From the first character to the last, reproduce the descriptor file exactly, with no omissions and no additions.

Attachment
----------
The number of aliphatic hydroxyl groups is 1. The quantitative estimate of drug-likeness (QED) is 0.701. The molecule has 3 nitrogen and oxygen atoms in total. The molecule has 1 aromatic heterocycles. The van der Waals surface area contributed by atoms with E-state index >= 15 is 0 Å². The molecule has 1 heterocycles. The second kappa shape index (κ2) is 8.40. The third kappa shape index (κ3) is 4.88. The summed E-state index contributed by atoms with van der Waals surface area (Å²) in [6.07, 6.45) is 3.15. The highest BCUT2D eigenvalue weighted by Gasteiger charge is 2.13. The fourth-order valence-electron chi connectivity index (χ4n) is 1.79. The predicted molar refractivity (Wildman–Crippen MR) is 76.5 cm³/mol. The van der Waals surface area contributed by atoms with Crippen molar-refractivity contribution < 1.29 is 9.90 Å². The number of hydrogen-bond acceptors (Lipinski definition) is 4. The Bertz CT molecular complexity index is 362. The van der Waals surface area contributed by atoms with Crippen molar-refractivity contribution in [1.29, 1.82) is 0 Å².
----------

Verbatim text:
The number of aliphatic hydroxyl groups is 1. The quantitative estimate of drug-likeness (QED) is 0.701. The molecule has 3 nitrogen and oxygen atoms in total. The molecule has 1 aromatic heterocycles. The van der Waals surface area contributed by atoms with E-state index >= 15 is 0 Å². The molecule has 1 heterocycles. The second kappa shape index (κ2) is 8.40. The third kappa shape index (κ3) is 4.88. The summed E-state index contributed by atoms with van der Waals surface area (Å²) in [6.07, 6.45) is 3.15. The highest BCUT2D eigenvalue weighted by Gasteiger charge is 2.13. The fourth-order valence-electron chi connectivity index (χ4n) is 1.79. The predicted molar refractivity (Wildman–Crippen MR) is 76.5 cm³/mol. The van der Waals surface area contributed by atoms with Crippen molar-refractivity contribution < 1.29 is 9.90 Å². The number of hydrogen-bond acceptors (Lipinski definition) is 4. The Bertz CT molecular complexity index is 362. The van der Waals surface area contributed by atoms with Crippen molar-refractivity contribution in [1.29, 1.82) is 0 Å².